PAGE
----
Extra fluids for breastfeeding mothers for increasing milk production

The World Health Organization recommends breastfeeding for infants during the first six months of life. Despite this, many women wean their babies because of their perceived insufficient breast milk production. In many cases where mothers are concerned about their milk production they are encouraged to increase their fluid intake. The mother also needs water to meet her own needs. Water and all the constituents of body fluid are continually being lost in urine, stool and sweat and, therefore need to be replaced.

This review aimed to assess whether increasing fluid intake of breastfeeding mothers has a beneficial effect on breast milk production and infant growth. However, the review only identified one small quasi-randomised controlled trial (involving 210 women). The trial was of low quality and did not report on two of this review's important outcomes (satisfactory weight gain in the infant or duration of exclusive breastfeeding). The study did report on breast milk production (this review's other main outcome), but the data were not in a format that would permit further analysis in this review. The trial reported that advising women to consume extra fluids did not result in increased breast milk production, as measured by test feeds (also known as test weighing). In the 1950s, when the study was conducted, it was common for babies in developed countries to be weighed before and after a feed, known as test weighing or test feeding. However, this practice is not now routinely practiced for term infants due to concerns about lack of precision as a measure of breast milk production. The included study did not report any of this review's secondary outcomes: duration of any breastfeeding; mother's satisfaction with breastfeeding; hydration in mother; dehydration in the infant; or episodes of gastrointestinal illness.

The effect of additional fluids for breastfeeding mothers remains unknown, due to a lack of well-conducted trials. However, because the physiological basis for any such improvement remains unclear, the conduct of further clinical trials may not be a priority. There is not enough evidence to support an increased fluid intake beyond what breastfeeding mothers are likely to require to meet their physiological needs.

Authors' conclusions:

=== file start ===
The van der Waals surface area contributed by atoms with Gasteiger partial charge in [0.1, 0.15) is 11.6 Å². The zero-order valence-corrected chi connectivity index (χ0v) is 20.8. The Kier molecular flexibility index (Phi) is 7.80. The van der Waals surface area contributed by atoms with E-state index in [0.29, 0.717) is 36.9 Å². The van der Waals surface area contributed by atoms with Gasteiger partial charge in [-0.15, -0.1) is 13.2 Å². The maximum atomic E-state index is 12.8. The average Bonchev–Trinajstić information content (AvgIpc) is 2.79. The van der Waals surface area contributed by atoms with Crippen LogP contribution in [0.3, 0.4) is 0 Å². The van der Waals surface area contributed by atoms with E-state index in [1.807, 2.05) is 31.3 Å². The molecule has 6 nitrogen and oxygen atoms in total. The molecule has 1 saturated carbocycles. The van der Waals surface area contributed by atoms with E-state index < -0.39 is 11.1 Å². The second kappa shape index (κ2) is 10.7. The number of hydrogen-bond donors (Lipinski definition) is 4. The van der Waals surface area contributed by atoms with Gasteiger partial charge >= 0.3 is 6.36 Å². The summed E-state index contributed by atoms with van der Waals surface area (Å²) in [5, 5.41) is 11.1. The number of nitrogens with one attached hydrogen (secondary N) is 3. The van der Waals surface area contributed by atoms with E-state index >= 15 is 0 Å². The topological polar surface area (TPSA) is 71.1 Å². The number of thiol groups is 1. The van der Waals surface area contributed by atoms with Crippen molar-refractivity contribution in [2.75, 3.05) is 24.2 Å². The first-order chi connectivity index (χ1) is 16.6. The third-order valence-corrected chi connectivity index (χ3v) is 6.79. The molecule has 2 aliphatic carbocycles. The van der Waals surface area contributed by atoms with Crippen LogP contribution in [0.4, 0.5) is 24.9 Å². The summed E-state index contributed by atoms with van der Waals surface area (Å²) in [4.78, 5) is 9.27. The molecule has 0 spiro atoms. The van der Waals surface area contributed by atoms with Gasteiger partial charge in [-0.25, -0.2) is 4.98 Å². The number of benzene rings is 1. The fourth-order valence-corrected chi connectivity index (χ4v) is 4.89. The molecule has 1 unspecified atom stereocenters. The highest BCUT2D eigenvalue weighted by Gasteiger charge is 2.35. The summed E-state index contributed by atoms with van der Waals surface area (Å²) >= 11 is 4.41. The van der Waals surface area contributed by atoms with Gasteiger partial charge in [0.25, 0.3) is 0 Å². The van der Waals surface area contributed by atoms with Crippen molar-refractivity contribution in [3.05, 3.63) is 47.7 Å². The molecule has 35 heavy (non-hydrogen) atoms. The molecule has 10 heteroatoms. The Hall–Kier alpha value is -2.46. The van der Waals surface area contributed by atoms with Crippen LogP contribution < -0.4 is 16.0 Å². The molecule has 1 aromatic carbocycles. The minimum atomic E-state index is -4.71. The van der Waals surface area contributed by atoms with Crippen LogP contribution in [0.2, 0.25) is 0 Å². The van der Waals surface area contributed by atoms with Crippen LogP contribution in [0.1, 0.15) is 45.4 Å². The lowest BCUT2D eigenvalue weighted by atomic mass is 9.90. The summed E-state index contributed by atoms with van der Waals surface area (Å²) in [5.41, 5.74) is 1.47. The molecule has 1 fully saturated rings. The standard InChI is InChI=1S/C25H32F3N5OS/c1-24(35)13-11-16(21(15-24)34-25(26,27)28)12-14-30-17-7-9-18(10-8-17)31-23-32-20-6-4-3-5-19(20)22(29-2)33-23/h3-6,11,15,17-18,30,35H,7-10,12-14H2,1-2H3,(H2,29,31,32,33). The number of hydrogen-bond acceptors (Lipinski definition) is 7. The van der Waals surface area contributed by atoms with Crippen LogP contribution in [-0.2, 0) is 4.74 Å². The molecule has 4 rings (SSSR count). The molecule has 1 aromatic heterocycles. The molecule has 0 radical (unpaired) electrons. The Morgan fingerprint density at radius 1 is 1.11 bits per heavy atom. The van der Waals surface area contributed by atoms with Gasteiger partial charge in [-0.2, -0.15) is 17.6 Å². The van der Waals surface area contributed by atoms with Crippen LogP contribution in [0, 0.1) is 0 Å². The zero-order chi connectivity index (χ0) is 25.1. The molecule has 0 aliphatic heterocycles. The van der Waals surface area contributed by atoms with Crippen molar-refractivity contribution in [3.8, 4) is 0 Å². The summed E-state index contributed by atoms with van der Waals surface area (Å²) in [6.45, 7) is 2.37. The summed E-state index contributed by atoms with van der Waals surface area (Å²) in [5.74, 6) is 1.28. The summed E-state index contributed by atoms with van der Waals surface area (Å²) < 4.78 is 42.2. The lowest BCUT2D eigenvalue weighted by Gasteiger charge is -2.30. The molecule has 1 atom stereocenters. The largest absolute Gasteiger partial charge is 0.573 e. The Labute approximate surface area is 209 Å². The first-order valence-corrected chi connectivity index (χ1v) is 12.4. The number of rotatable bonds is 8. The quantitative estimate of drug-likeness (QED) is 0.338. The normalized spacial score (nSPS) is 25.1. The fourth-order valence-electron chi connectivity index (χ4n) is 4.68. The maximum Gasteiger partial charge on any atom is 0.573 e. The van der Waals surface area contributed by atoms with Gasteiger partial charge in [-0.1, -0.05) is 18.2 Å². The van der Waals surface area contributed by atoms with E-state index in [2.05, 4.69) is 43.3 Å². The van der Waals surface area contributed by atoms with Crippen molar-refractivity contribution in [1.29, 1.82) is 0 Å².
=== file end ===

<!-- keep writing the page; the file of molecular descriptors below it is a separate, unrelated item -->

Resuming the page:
This review only identified one small quasi-randomised controlled trial of low quality and high risk of bias. The study provided limited data on only one of this review's primary outcomes, breast milk production, but the data were not reported in a format that permitted further analysis. The trialist reported that extra fluids did not improve breast milk production. However, this outcome was measured by using test feeds (also known as test weighing). In the 1950s, when the study was conducted, it was common for babies in developed countries to be weighed before and after a feed, known as test weighing or test feeding. However, this practice is not now routinely practiced for term infants due to concerns about lack of precision as a measure of breast milk production. The included study did not report on this review's other primary outcomes (satisfactory weight gain in the infant or duration of exclusive breastfeeding) nor any of the review's secondary outcomes.

The effect of additional fluids for breastfeeding mothers remains unknown, due to a lack of well-conducted trials. However, because the physiological basis for any such improvement remains unclear, the conduct of further clinical trials may not be a priority. There is not enough evidence to support an increased fluid intake beyond what breastfeeding mothers are likely to require to meet their physiological needs.

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Background: 

Breastfeeding is known to be the biological norm. Despite this, many women wean their babies because of perceived insufficient breast milk production. Mothers are sometimes advised to increase their fluid intake in the hope that this could improve breast milk production. The effect of extra fluid on human breast milk production is not well established, however.

Objectives: 

To assess the effect of extra fluid for breastfeeding mothers on milk production/supply and infant growth.

Search strategy: 

We searched the Cochrane Pregnancy and Childbirth Group's Trials Register (27 April 2014), MEDLINE (1966 to 27 April 2014), African Journals Online (27 April 2014) and reference lists of retrieved studies.

Selection criteria: 

Randomised controlled trials and quasi-randomised controlled trials on extra fluids for breastfeeding mothers.

Data collection and analysis: 

Two review authors independently assessed the potential studies for inclusion and assessed trial quality.

Main results: 

Five trial reports were retrieved using the search strategies. Four trials were excluded. We did not identify any randomised controlled trials for inclusion but we included one quasi-randomised study (involving 210 women) that evaluated the effect of extra fluid for breastfeeding mothers on breastfeeding outcomes. The study was considered to be at a high risk of bias. Only one of this review's primary outcomes was reported (breast milk production (as defined by the trialist)) but data were not in a suitable format for analysis (no standard deviations or standard errors were reported). The trialist reported that advising women to drink extra fluids did not improve breast milk production. No data were reported for the review's other primary outcomes: satisfactory weight gain in the infant (as defined by the trialists) and duration of exclusive breastfeeding (months). Similarly, no data were reported for any of this review's secondary outcomes: duration of any breastfeeding; mother's satisfaction with breastfeeding; hydration in mother; dehydration in the infant; or episodes of gastrointestinal illness.

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